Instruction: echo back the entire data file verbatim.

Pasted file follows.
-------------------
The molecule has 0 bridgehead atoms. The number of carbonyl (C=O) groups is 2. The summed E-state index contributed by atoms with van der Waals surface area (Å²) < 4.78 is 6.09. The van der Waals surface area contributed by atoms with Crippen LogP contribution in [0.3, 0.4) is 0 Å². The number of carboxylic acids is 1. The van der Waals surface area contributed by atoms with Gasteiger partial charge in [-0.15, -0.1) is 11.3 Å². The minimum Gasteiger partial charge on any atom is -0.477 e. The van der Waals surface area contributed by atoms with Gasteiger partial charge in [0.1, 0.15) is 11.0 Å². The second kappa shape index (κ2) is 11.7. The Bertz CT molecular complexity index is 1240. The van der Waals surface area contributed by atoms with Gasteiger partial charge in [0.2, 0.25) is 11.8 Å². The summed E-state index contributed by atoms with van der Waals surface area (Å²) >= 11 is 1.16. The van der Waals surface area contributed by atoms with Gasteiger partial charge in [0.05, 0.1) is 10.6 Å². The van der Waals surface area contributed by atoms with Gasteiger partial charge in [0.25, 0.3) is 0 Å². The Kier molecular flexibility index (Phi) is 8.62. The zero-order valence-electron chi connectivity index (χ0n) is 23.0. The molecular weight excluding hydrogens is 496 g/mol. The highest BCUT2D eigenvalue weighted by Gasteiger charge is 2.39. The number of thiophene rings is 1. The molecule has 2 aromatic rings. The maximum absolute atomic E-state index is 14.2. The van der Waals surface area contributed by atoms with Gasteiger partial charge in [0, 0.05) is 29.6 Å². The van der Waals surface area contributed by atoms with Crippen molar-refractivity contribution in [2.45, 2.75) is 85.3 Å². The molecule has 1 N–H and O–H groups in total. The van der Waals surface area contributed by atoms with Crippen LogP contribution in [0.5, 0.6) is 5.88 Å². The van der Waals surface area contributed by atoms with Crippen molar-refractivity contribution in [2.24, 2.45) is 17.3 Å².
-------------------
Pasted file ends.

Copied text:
The molecule has 0 bridgehead atoms. The number of carbonyl (C=O) groups is 2. The summed E-state index contributed by atoms with van der Waals surface area (Å²) < 4.78 is 6.09. The van der Waals surface area contributed by atoms with Crippen LogP contribution in [0.3, 0.4) is 0 Å². The number of carboxylic acids is 1. The van der Waals surface area contributed by atoms with Gasteiger partial charge in [-0.15, -0.1) is 11.3 Å². The minimum Gasteiger partial charge on any atom is -0.477 e. The van der Waals surface area contributed by atoms with Gasteiger partial charge in [0.1, 0.15) is 11.0 Å². The second kappa shape index (κ2) is 11.7. The Bertz CT molecular complexity index is 1240. The van der Waals surface area contributed by atoms with Gasteiger partial charge in [0.2, 0.25) is 11.8 Å². The summed E-state index contributed by atoms with van der Waals surface area (Å²) >= 11 is 1.16. The van der Waals surface area contributed by atoms with Gasteiger partial charge in [0.05, 0.1) is 10.6 Å². The van der Waals surface area contributed by atoms with Gasteiger partial charge in [0.25, 0.3) is 0 Å². The Kier molecular flexibility index (Phi) is 8.62. The zero-order valence-electron chi connectivity index (χ0n) is 23.0. The molecular weight excluding hydrogens is 496 g/mol. The highest BCUT2D eigenvalue weighted by Gasteiger charge is 2.39. The number of thiophene rings is 1. The molecule has 2 aromatic rings. The maximum absolute atomic E-state index is 14.2. The van der Waals surface area contributed by atoms with Gasteiger partial charge in [0, 0.05) is 29.6 Å². The van der Waals surface area contributed by atoms with Crippen molar-refractivity contribution in [2.45, 2.75) is 85.3 Å². The molecule has 1 N–H and O–H groups in total. The van der Waals surface area contributed by atoms with Crippen LogP contribution in [0.5, 0.6) is 5.88 Å². The van der Waals surface area contributed by atoms with Crippen molar-refractivity contribution in [2.24, 2.45) is 17.3 Å².